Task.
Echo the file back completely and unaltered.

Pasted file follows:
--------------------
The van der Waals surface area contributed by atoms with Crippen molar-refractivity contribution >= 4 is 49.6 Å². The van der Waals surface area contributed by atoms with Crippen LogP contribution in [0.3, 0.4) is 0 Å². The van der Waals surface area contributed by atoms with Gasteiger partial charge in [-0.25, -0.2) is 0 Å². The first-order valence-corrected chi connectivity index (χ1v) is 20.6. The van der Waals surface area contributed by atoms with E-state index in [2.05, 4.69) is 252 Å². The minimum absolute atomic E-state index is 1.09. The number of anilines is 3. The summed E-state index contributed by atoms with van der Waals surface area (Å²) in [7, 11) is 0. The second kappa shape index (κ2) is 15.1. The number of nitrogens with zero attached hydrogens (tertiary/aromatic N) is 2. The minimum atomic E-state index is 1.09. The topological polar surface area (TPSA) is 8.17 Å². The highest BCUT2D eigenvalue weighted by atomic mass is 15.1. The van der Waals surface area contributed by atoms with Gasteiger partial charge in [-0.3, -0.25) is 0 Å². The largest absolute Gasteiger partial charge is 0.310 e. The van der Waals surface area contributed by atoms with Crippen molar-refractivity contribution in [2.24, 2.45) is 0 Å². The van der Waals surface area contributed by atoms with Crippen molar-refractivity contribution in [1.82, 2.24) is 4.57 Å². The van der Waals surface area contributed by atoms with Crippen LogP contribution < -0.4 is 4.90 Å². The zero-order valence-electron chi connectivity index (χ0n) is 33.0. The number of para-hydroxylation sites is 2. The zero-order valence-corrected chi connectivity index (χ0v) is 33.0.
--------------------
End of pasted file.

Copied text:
The van der Waals surface area contributed by atoms with Crippen molar-refractivity contribution >= 4 is 49.6 Å². The van der Waals surface area contributed by atoms with Crippen LogP contribution in [0.3, 0.4) is 0 Å². The van der Waals surface area contributed by atoms with Gasteiger partial charge in [-0.25, -0.2) is 0 Å². The first-order valence-corrected chi connectivity index (χ1v) is 20.6. The van der Waals surface area contributed by atoms with E-state index in [2.05, 4.69) is 252 Å². The minimum absolute atomic E-state index is 1.09. The number of anilines is 3. The summed E-state index contributed by atoms with van der Waals surface area (Å²) in [7, 11) is 0. The second kappa shape index (κ2) is 15.1. The number of nitrogens with zero attached hydrogens (tertiary/aromatic N) is 2. The minimum atomic E-state index is 1.09. The topological polar surface area (TPSA) is 8.17 Å². The highest BCUT2D eigenvalue weighted by atomic mass is 15.1. The van der Waals surface area contributed by atoms with Gasteiger partial charge in [-0.3, -0.25) is 0 Å². The largest absolute Gasteiger partial charge is 0.310 e. The van der Waals surface area contributed by atoms with Crippen molar-refractivity contribution in [2.24, 2.45) is 0 Å². The van der Waals surface area contributed by atoms with Crippen molar-refractivity contribution in [1.82, 2.24) is 4.57 Å². The van der Waals surface area contributed by atoms with Crippen LogP contribution < -0.4 is 4.90 Å². The zero-order valence-electron chi connectivity index (χ0n) is 33.0. The number of para-hydroxylation sites is 2. The zero-order valence-corrected chi connectivity index (χ0v) is 33.0.